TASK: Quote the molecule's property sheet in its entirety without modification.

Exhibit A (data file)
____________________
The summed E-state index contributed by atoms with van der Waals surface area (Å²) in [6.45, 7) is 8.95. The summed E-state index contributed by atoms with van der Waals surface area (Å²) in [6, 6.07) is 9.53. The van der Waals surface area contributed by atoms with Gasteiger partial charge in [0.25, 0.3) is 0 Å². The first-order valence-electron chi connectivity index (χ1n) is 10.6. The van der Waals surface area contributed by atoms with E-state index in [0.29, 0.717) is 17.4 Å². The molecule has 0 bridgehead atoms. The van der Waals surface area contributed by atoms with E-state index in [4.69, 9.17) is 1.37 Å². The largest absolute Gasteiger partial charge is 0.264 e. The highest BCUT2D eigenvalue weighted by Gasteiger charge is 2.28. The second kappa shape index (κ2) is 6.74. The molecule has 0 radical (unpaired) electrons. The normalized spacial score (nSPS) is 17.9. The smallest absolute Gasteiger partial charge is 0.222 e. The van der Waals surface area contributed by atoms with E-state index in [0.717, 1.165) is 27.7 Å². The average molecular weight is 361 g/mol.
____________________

The summed E-state index contributed by atoms with van der Waals surface area (Å²) in [6.45, 7) is 8.95. The summed E-state index contributed by atoms with van der Waals surface area (Å²) in [6, 6.07) is 9.53. The van der Waals surface area contributed by atoms with Gasteiger partial charge in [0.25, 0.3) is 0 Å². The first-order valence-electron chi connectivity index (χ1n) is 10.6. The van der Waals surface area contributed by atoms with E-state index in [0.29, 0.717) is 17.4 Å². The molecule has 0 bridgehead atoms. The van der Waals surface area contributed by atoms with E-state index in [4.69, 9.17) is 1.37 Å². The largest absolute Gasteiger partial charge is 0.264 e. The highest BCUT2D eigenvalue weighted by Gasteiger charge is 2.28. The second kappa shape index (κ2) is 6.74. The molecule has 0 radical (unpaired) electrons. The normalized spacial score (nSPS) is 17.9. The smallest absolute Gasteiger partial charge is 0.222 e. The van der Waals surface area contributed by atoms with E-state index in [0.717, 1.165) is 27.7 Å². The average molecular weight is 361 g/mol.